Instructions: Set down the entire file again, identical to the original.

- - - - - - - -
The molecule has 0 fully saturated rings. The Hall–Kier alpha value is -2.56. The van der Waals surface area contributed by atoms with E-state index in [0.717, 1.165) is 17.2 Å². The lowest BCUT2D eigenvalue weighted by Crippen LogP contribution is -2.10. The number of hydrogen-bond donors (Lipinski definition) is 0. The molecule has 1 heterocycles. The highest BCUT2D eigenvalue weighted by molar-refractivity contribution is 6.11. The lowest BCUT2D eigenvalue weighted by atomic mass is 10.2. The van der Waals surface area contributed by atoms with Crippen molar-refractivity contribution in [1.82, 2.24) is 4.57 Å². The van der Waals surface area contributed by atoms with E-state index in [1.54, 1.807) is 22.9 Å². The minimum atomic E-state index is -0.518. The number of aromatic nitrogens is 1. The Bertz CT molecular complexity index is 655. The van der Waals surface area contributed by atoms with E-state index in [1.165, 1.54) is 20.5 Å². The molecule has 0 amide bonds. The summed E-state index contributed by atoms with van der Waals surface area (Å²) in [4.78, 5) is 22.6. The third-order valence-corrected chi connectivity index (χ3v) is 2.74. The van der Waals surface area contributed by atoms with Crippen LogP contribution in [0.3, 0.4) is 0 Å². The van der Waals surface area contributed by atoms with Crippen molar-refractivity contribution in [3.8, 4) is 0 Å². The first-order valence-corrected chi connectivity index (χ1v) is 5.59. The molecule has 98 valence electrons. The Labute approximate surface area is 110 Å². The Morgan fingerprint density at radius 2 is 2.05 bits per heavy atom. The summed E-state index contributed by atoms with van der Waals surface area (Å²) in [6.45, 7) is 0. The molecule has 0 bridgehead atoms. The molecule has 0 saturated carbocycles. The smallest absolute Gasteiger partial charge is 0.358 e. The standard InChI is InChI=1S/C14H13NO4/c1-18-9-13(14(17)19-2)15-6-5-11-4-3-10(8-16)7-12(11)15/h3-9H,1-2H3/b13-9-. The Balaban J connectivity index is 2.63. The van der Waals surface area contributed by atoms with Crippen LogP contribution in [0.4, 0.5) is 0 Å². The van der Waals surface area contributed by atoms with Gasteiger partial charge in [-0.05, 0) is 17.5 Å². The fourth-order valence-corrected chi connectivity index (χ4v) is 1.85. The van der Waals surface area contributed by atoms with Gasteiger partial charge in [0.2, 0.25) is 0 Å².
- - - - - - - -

The molecule has 0 fully saturated rings. The Hall–Kier alpha value is -2.56. The van der Waals surface area contributed by atoms with E-state index in [0.717, 1.165) is 17.2 Å². The lowest BCUT2D eigenvalue weighted by Crippen LogP contribution is -2.10. The number of hydrogen-bond donors (Lipinski definition) is 0. The molecule has 1 heterocycles. The highest BCUT2D eigenvalue weighted by molar-refractivity contribution is 6.11. The lowest BCUT2D eigenvalue weighted by atomic mass is 10.2. The van der Waals surface area contributed by atoms with Crippen molar-refractivity contribution in [1.82, 2.24) is 4.57 Å². The van der Waals surface area contributed by atoms with E-state index in [1.54, 1.807) is 22.9 Å². The minimum atomic E-state index is -0.518. The number of aromatic nitrogens is 1. The Bertz CT molecular complexity index is 655. The van der Waals surface area contributed by atoms with E-state index in [1.165, 1.54) is 20.5 Å². The molecule has 0 amide bonds. The summed E-state index contributed by atoms with van der Waals surface area (Å²) in [4.78, 5) is 22.6. The third-order valence-corrected chi connectivity index (χ3v) is 2.74. The van der Waals surface area contributed by atoms with Crippen LogP contribution in [0.3, 0.4) is 0 Å². The van der Waals surface area contributed by atoms with Crippen molar-refractivity contribution in [3.8, 4) is 0 Å². The first-order valence-corrected chi connectivity index (χ1v) is 5.59. The molecule has 98 valence electrons. The Labute approximate surface area is 110 Å². The Morgan fingerprint density at radius 2 is 2.05 bits per heavy atom. The summed E-state index contributed by atoms with van der Waals surface area (Å²) in [6.45, 7) is 0. The molecule has 0 bridgehead atoms. The molecule has 0 saturated carbocycles. The smallest absolute Gasteiger partial charge is 0.358 e. The standard InChI is InChI=1S/C14H13NO4/c1-18-9-13(14(17)19-2)15-6-5-11-4-3-10(8-16)7-12(11)15/h3-9H,1-2H3/b13-9-. The Balaban J connectivity index is 2.63. The van der Waals surface area contributed by atoms with Crippen LogP contribution in [0.4, 0.5) is 0 Å². The van der Waals surface area contributed by atoms with Gasteiger partial charge in [-0.05, 0) is 17.5 Å². The fourth-order valence-corrected chi connectivity index (χ4v) is 1.85. The van der Waals surface area contributed by atoms with Gasteiger partial charge in [0.2, 0.25) is 0 Å².